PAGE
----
While Egypt’s presidential election is dominating the headlines, a less visible but equally significant power struggle is taking place over the trajectory of Egypt’s economy. A crisis between the parliament and the cabinet started on April 24 when Parliament rejected the economic plan proposed by Prime Minister Kamal Ganzouri at the end of February.
The reasons cited by parliament in its rejection of the plan included its failure to adequately deal with corruption and its lack of concrete remedies for Egypt’s pressing economic challenges. The majority of MPs criticized the plan as being insufficiently detailed. Others went even further, saying that they expected a specific timeline for reforming the state administrative apparatus, for changing the wages structure and linking it to inflation, and imposing new taxes on the wealthiest Egyptians. These criticisms were somewhat unfair, given that the problems cited are cumulative byproducts of government policies over the last thirty years that cannot be solved overnight by an interim government.
Standards for the interim government’s economic plan had been set unreasonably high given the magnitude of Egypt’s current economic distress, but Parliament seized on the proposal as an opportunity to withdraw confidence from the Cabinet. Parliamentary Speaker and Brotherhood member Saad al-Katatany immediately called for the dissolution of the Cabinet under Article 133 of the 1971 constitution. The article requires the prime minister to present the government’s economic program within sixty days of its appointment, and if the plan is not approved by parliament, the Cabinet is obligated to resign. However, the legal basis of al-Katatny’s attack was questionable, since the SCAF’s March 30 Constitutional Declaration has now superseded the 1971 Constitution as the interim legal framework.
Some MP’s challenged al-Katatny’s initiative, saying he was using the economic plan to start a fight over the balance of power between parliament and the executive branch, in order to argue that the Muslim Brotherhood – as the parliamentary majority – should have the power to dismiss and appoint a new Cabinet. Mohamed Abou Hamed, an independent MP who resigned in February from the liberal Free Egyptians Party, said that Cabinet should not be dissolved before the election of a new president or the drafting of the new constitution. Hamed and other non-Islamist MPs have argued that the relationship between Parliament and the Cabinet cannot be redefined until a new constitutional framework is written.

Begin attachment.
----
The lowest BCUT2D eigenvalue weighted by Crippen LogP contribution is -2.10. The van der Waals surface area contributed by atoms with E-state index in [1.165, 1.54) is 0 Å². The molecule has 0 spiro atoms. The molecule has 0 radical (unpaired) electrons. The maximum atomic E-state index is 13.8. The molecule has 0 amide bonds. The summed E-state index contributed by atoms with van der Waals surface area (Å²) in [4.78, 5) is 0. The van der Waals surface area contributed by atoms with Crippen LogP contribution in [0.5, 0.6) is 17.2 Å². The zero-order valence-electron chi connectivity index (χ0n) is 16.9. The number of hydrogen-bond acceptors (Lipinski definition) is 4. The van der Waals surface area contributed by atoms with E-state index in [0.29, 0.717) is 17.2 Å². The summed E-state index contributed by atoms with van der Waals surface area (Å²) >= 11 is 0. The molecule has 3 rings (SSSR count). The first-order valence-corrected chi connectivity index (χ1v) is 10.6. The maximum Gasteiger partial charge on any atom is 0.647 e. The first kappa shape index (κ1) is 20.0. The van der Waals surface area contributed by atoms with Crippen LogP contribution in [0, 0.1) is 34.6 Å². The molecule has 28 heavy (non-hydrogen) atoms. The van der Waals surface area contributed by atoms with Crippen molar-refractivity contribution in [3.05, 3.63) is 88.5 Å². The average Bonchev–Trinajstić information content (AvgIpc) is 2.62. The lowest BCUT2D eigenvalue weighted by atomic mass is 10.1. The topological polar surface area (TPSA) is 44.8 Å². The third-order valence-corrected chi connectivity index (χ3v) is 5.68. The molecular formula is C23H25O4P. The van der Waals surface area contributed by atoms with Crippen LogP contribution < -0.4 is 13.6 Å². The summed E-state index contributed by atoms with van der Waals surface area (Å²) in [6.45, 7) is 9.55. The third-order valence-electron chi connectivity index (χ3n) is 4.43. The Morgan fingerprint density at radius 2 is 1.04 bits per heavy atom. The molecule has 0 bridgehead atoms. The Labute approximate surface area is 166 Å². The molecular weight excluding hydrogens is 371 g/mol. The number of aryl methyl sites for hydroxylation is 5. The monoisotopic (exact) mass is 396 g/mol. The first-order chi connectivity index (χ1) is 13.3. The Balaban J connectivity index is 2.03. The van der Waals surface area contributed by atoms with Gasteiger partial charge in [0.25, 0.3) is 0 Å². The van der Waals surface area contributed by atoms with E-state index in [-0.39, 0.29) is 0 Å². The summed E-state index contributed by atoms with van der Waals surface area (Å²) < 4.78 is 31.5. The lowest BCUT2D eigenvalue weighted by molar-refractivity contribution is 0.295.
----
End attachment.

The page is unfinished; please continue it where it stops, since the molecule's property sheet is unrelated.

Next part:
When it became apparent that the SCAF would not dismiss the Cabinet, al-Katatny suspended parliamentary sessions for a week in protest. Under growing pressure, Prime Minister Ganzouri implemented a limited cabinet reshuffle, which was seen as a face-saving concession to Parliament after al-Katatny’s embarrassing confrontation with the interim government.
Although Parliament justified its rejection of the Cabinet’s on economic grounds, the decision will actually impair the interim government’s ability to get the economy back on track by undermining efforts to secure a $1.3 billion IMF credit facility. The IMF has insisted that no financing package to Egypt can be approved until the interim government puts forward an economic plan with broad political support. The Ministry of Finance was expecting to receive the first tranche of the loan at the beginning of May, but the setback will likely postpone the IMF agreement until after the presidential election on May 23-24.
The Egyptian government had previously turned down a similar stand-by credit facility from the IMF in June 2011, but has now been forced back to the negotiating table by a soaring budget deficit. Although the IMF package comes in the form ofa credit facility rather than a loan, it would boost the confidence of other potential lenders and investors.
The Islamist majority in parliament has been skeptical of international assistance. The FJP stated that the government needs to first rationalize public spending and exhaust all other alternatives before turning to the IMF. The party also suggested postponing the issue of the loan until the arrival of a new administration that will oversee how the funds are spent. Similarly, the Salafi Nour Party has argued for delaying the loan until Ganzouri’s cabinet is out of office, since it has proven ineffective in alleviating Egypt’s economic crisis thus far.
Delaying the IMF loan would be a dangerous mistake, as it will force the government to borrow domestically at a higher interest rate – one of the Brotherhood’s suggestions for covering the budget deficit without international assistance. The Central Bank of Egypt has now issued T-bills valued at LE 5.5 billion. Increased domestic borrowing by the government will have the negative consequence of crowding out credit to the private sector, deterring potential private investment in the economy.
The Brotherhood’s proposed strategy of borrowing domestically to cover the deficit is not sustainable. Total public debt represents almost 89 percent of GDP, far exceeding what is considered a safe limit (60 percent of GDP). Fiscal measures need to be implemented to cover the deficit rather than continue this dead-end borrowing strategy, or Egypt’s economy will become collateral damage in the power struggle between Parliament and the interim government.
Maye Ehab is an economist at the Egyptian Center for Economic Studies (ECES). She previously served as a visiting fellow for the United Nations Conference on Trade and Development.
Photo Credit: Washington Post